By Warangkana Chomchuen and Nopparat Chaichalearmmongkol
BANGKOK--Thai protesters surrounded Government House on Monday in an attempt to keep Prime Minister Yingluck
Shinawatra out of her main offices, while new economic data underscored the continuing political turmoil's damage to
Southeast Asia's second-largest economy.
"Yingluck Shinawatra will not have a chance to return to work at Government House, in this life or next," protest
leader Suthep Thaugsuban, told supporters, who set up concrete barriers in front of some of the gates, sealing them with
cement to try to prevent entry into the compound in the city's historic quarter.
Thailand's gross domestic product grew 0.6% year-to-year in the fourth quarter, according to data released Monday.
It was a sharp drop from the third quarter's 2.7% growth, although the economy expanded more than the 0.2% growth
forecast by economists in an earlier Wall Street Journal poll.
The economy grew 2.9% for all of 2013, plunging from 6.5% in 2012, the National Economic and Social Development
Board, the government's economic planning agency, reported Monday.
"Overall, the domestic economy still remains a matter of big concern," said Rahul Bajoria, regional economist at
Barclay's. "At this point, there is no end--it's hard to say when the political uncertainty will disappear, which can
have a negative impact [on the local economy]."
The economic agency said the protests will limit growth in the first half of this year, but forecast full-year GDP
to tick back up to 3% to 4% as reviving Western demand boosts exports. The figure also assumed the tourism industry,
which grew at a record 20% last year, continued to weather the political turmoil.
The political unrest has dented consumer confidence and affected spending, according to the agency. Private
consumption contracted 4.5% in the fourth quarter, a level not seen since the Asian financial crisis in 1997, economist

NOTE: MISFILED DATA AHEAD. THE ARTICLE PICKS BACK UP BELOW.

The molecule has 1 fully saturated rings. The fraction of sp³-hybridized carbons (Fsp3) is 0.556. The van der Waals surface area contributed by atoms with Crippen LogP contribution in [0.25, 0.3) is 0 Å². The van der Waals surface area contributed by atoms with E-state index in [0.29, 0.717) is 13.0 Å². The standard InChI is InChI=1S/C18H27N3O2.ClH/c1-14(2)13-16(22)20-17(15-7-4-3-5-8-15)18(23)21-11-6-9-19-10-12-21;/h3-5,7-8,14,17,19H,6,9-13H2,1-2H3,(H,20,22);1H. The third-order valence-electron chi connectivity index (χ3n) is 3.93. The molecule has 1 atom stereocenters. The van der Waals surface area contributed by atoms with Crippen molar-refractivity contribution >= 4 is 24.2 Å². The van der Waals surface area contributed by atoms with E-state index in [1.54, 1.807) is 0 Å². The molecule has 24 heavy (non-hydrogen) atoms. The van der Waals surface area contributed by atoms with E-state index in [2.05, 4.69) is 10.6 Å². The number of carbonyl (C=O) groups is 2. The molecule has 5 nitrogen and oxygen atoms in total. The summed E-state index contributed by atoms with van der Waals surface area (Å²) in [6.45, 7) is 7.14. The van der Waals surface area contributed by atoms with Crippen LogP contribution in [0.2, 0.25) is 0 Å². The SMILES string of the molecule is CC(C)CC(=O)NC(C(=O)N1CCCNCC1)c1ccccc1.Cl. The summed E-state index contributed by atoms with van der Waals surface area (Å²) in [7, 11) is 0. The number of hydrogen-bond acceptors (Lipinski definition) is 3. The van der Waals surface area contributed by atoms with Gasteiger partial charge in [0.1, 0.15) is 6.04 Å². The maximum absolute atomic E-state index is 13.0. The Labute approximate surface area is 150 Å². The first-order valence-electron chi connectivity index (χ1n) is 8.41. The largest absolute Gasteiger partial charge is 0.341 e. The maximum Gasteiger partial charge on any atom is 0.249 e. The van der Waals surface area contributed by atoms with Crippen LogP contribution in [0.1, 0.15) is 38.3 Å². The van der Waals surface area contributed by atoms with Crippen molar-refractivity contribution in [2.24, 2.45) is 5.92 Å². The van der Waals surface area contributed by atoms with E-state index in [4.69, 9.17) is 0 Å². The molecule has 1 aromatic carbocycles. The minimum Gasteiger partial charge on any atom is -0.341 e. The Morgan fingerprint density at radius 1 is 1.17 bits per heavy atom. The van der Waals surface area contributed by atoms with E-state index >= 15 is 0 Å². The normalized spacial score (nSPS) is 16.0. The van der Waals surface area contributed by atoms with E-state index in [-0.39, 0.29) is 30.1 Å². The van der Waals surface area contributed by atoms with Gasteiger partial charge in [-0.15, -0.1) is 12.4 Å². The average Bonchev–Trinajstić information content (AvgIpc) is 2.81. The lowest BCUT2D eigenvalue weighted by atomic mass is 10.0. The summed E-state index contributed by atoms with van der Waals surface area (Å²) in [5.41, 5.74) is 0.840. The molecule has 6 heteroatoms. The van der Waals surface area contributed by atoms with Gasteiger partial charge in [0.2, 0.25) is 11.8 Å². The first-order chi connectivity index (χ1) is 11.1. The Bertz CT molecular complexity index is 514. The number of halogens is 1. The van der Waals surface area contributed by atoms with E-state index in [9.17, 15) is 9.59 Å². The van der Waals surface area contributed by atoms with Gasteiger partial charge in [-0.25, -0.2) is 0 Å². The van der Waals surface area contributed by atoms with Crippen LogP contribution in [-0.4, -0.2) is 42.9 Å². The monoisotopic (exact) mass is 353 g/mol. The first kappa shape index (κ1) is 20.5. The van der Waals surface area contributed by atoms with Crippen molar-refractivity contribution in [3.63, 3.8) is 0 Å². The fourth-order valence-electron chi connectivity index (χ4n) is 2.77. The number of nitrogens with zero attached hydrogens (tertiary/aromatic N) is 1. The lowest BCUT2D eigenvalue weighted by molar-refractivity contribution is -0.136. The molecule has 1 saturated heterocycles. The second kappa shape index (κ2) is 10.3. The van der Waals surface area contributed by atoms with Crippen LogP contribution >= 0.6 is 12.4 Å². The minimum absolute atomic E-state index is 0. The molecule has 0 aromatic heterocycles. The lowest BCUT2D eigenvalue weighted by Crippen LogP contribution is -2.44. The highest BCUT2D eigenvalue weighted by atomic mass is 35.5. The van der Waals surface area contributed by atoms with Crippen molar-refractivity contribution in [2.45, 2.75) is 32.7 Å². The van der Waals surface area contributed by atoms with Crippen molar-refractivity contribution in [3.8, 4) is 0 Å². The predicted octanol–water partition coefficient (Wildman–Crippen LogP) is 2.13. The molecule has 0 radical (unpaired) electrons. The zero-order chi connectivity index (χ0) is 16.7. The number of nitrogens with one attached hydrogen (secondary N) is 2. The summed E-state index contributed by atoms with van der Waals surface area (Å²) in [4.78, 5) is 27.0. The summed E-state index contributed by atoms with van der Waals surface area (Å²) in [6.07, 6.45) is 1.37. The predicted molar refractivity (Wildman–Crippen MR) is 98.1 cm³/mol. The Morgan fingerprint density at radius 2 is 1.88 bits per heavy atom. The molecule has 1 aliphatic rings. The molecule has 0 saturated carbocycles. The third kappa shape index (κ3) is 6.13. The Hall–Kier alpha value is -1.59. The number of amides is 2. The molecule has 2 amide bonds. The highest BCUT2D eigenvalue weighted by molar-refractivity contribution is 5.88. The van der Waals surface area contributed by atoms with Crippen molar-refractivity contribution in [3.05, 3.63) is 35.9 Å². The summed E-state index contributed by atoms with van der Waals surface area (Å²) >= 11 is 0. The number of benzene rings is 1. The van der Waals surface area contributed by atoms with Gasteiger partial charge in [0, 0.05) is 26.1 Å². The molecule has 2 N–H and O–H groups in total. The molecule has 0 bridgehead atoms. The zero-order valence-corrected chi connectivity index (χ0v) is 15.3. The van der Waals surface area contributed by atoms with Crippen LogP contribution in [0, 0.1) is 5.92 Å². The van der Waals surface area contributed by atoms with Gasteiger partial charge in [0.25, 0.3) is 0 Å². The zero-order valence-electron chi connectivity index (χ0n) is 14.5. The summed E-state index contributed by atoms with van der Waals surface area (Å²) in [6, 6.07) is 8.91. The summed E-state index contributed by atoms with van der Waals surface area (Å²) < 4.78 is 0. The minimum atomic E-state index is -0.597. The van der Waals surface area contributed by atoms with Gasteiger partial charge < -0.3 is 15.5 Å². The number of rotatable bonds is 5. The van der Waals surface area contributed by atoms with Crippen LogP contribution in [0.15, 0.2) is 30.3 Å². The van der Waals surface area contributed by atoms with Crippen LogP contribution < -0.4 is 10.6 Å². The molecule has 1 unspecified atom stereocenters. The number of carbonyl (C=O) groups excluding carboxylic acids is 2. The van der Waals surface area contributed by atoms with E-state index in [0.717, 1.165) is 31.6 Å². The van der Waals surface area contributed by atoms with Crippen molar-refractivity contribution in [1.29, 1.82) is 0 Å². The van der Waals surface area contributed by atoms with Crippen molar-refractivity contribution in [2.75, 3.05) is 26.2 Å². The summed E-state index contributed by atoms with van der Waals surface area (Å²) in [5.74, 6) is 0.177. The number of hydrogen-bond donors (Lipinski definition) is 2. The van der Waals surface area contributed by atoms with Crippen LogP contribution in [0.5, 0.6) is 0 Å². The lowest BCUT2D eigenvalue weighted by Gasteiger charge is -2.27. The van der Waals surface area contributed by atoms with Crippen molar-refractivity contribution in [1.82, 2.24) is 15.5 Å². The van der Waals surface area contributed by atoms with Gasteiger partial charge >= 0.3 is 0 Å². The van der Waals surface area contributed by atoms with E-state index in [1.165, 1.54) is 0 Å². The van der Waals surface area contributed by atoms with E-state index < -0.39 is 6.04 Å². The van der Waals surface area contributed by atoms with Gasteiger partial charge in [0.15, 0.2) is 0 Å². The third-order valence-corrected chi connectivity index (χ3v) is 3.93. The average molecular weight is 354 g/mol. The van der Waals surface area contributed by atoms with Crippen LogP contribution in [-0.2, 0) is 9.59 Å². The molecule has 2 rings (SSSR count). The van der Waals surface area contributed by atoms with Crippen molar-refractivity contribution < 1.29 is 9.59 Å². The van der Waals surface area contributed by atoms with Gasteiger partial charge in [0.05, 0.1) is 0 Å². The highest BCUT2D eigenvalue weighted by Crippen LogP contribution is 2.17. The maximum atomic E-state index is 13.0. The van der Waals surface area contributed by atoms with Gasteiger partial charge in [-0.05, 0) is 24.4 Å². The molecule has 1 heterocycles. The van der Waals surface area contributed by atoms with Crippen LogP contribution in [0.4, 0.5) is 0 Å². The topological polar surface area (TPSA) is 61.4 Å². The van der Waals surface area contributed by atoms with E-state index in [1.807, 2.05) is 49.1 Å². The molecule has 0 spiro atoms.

Last week, police began reclaiming key governmental buildings from protesters, whose goal is to topple Ms. Yingluck
and rid the country of the influence of her elder brother, Thaksin Shinawatra, a former prime minister now living in
exile after he was ousted in a 2006 military coup.
On Friday, hundreds of police were able to briefly retake Government House in a first major pushback against the
demonstrators after the compound had been sealed off by protest blockades in December. But the police had to retreat and
abandon the compound a few hours later when the protesters returned.
Chalerm Yubamrung, chief of the government's special security center, said Monday the police will launch another
operation to reclaim government buildings from the protesters' occupation on Tuesday.
So far, protesters have succeeded in prompting Ms. Yingluck to dissolve Parliament and call snap elections, which
protesters partly disrupted. But it is unclear whether they will bring about the end of governance by Ms. Yingluck.
"We're looking at symbolic movement on a daily basis without any major political significance," said Boonyakiat
Karavekphan, a political scientist at Ramkhamhaeng University. "The government will stand firm in its call to resolve
political conflicts through elections, while the protesters will continue its street campaign to pressure Yingluck out."
Ms. Yingluck governs now in a caretaker capacity, without any power to make major decisions regarding budget
planning and other issues. In the past weeks, her administration has struggled to secure loans from commercial banks to
pay rice farmers who have demanded payment for the paddy they sold to the state rice subsidy program.
On Monday, rice farmers, key voters of Ms. Yingluck's Pheu Thai Party, surrounded a military facility, her
temporary office, to demand their overdue payment for the rice they sold to the government at above market rate, adding
pressure on her.
The government is struggling to restore services, such as the issuance of passports, and clear areas occupied by
the protesters, who have been shrinking in number to about 6,000 on Monday, according to police estimates.
Over the weekend, the police failed to convince the protesters to open access to a complex of state offices in the
capital's northern suburb. Government services offered at the complex, including consular and immigration, have been
relocated and offered via contingent offices due to the protest blockade.
The timing of when a new government will be formed remains unclear. Voting in 11% of the electoral districts was
disrupted in the Feb. 2 general elections. Makeup votes are set for April 20 and 27, which is later than hoped for by
the government. The result is that Ms. Yingluck's administration will remain a caretaker government at least until May.
Write to Nopparat Chaichalearmmongkol at firstname.lastname@example.org
Corrections & Amplifications Suthep Thaugsuban is a former deputy prime minister of Thailand. An earlier version of
this article incorrectly said he was formerly a prime minister of the country.
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